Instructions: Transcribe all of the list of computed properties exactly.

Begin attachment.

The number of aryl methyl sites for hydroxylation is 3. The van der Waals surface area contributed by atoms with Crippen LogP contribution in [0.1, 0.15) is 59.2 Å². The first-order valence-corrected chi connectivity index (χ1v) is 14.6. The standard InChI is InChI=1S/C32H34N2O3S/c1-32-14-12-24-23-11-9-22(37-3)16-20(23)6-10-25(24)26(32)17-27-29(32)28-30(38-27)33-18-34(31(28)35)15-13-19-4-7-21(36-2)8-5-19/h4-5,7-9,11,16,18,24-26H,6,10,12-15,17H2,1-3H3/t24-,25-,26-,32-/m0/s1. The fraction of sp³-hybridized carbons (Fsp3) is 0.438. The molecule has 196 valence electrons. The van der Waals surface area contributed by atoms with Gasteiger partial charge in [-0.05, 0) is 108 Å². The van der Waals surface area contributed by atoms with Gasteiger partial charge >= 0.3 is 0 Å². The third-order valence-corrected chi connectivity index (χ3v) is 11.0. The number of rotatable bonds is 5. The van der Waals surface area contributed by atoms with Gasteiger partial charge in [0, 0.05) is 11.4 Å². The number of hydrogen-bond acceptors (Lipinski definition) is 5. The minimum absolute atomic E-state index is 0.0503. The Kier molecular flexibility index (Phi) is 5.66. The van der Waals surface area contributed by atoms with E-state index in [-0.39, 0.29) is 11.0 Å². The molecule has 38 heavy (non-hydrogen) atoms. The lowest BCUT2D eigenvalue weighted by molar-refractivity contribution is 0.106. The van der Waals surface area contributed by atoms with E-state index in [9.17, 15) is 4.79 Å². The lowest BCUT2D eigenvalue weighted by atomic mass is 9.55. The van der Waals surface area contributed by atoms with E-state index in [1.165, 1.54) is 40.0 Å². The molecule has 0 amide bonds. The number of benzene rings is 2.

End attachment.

The number of aryl methyl sites for hydroxylation is 3. The van der Waals surface area contributed by atoms with Crippen LogP contribution in [0.1, 0.15) is 59.2 Å². The first-order valence-corrected chi connectivity index (χ1v) is 14.6. The standard InChI is InChI=1S/C32H34N2O3S/c1-32-14-12-24-23-11-9-22(37-3)16-20(23)6-10-25(24)26(32)17-27-29(32)28-30(38-27)33-18-34(31(28)35)15-13-19-4-7-21(36-2)8-5-19/h4-5,7-9,11,16,18,24-26H,6,10,12-15,17H2,1-3H3/t24-,25-,26-,32-/m0/s1. The fraction of sp³-hybridized carbons (Fsp3) is 0.438. The molecule has 196 valence electrons. The van der Waals surface area contributed by atoms with Gasteiger partial charge in [-0.05, 0) is 108 Å². The van der Waals surface area contributed by atoms with Gasteiger partial charge >= 0.3 is 0 Å². The third-order valence-corrected chi connectivity index (χ3v) is 11.0. The number of rotatable bonds is 5. The van der Waals surface area contributed by atoms with Gasteiger partial charge in [0, 0.05) is 11.4 Å². The number of hydrogen-bond acceptors (Lipinski definition) is 5. The minimum absolute atomic E-state index is 0.0503. The Kier molecular flexibility index (Phi) is 5.66. The van der Waals surface area contributed by atoms with E-state index in [-0.39, 0.29) is 11.0 Å². The molecule has 38 heavy (non-hydrogen) atoms. The lowest BCUT2D eigenvalue weighted by molar-refractivity contribution is 0.106. The van der Waals surface area contributed by atoms with E-state index in [9.17, 15) is 4.79 Å². The lowest BCUT2D eigenvalue weighted by atomic mass is 9.55. The van der Waals surface area contributed by atoms with E-state index in [1.165, 1.54) is 40.0 Å². The molecule has 0 amide bonds. The number of benzene rings is 2.